I’m coding gravity for a 2D platformer. Currently a set amount of gravity is just being subtracted from the player’s vertical speed before reaching a terminal velocity, which works fine. When jumping, the character is going up at a set speed then turns around and begins going down at the same speed.
But if I throw a ball in the air in real life, it seems to slow down as it comes closer to the apex and then kinda hovers there for a moment before gradually picking up downward speed on its way down again. — Any ideas how I could code gravity that works more like this?
Berenger is totally right
However accelerated movement (like gravity) should be applied in FixedUpdate(). I know it’s usually only used with the internal physics system (Rigidbody), but for integral computations you should use a constant amount of steps per sec. or you will have a movement that is frame-dependent even when you use deltaTime. That’s because gravity produces a quadratic movement which can’t be linearly scaled.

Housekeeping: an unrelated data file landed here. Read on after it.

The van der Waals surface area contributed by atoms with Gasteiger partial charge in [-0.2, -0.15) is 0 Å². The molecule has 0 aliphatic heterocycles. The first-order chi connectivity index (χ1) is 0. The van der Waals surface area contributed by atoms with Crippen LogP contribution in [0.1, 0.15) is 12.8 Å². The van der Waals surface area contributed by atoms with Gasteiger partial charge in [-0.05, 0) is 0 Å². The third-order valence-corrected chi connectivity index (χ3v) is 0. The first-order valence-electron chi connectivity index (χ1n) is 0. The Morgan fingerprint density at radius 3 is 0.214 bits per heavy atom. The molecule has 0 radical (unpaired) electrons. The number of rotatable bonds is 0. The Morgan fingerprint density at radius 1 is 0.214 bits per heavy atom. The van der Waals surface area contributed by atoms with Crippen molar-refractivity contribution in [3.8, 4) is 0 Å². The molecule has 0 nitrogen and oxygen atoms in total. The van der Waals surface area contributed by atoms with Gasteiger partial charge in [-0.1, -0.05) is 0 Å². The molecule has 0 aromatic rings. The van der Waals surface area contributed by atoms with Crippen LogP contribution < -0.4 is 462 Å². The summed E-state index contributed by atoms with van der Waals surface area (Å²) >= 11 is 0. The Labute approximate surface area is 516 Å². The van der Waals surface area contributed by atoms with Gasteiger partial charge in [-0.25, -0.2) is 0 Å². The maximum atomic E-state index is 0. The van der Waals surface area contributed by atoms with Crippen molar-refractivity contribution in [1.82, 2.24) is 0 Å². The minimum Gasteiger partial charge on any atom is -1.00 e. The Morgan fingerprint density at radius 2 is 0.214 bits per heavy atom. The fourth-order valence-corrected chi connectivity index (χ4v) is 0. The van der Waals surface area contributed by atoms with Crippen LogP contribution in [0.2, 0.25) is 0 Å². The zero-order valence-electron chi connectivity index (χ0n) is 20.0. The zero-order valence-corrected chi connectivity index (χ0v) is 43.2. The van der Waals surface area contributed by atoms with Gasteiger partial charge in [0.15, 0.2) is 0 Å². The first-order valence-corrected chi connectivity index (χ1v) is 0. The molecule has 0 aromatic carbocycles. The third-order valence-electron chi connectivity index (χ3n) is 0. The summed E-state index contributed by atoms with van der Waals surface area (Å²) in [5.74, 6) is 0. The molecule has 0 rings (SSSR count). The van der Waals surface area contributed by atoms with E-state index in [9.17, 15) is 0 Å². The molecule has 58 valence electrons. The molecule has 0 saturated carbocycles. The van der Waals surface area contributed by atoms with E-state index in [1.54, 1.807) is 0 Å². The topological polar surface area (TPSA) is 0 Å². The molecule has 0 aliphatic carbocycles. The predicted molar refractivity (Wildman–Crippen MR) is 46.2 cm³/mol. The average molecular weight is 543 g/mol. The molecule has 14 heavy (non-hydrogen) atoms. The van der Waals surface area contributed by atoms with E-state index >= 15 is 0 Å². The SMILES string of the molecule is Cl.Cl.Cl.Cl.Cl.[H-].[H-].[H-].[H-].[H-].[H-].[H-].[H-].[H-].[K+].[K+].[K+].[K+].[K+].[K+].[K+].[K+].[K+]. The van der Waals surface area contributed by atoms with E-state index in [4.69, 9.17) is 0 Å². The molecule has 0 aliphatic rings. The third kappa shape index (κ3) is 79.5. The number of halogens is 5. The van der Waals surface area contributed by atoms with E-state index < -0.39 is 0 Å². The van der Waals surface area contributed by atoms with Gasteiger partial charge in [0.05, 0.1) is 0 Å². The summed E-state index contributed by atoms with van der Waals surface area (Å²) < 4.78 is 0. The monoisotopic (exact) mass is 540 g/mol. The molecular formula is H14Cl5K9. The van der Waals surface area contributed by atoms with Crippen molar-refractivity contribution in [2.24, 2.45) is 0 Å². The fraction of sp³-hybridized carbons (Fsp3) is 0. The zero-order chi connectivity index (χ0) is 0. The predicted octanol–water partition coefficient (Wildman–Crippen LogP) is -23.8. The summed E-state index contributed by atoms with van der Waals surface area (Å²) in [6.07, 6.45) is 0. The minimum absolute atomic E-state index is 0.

Vector3 gravity = new Vector3(0,-9.81f,0);
velocity += gravity * Time.deltaTime;
transform.position += velocity * Time.deltaTime;
Your controlling logic should still be in Update() which is called each visual frame. FixedUpdate is guaranteed to be called a fix amount of times per sec which is configured in the Time settings (Edit->Project Settings->Time->Fixed Timestep). 0.02 == 50fps (1/0.02).
Linear movement can still be done in Update() if you want, but usually it’s better to use only one velocity. You would check the input in Update and change the velocity according to the input. FixedUpdate would then perform the movement.
Everything depends on how you code your physic system. Basically, from what I know, you need a velocity vector, which is “where I want to be at the next frame”. Then, you need to apply forces to that vector every frame. Gravity is a constant, and my brain is giving me a name “Plank” with a number 9.81, and I think that’s some memory from my physics lesson’s in highschool ^^. The jump however, will be a strong force upward only once.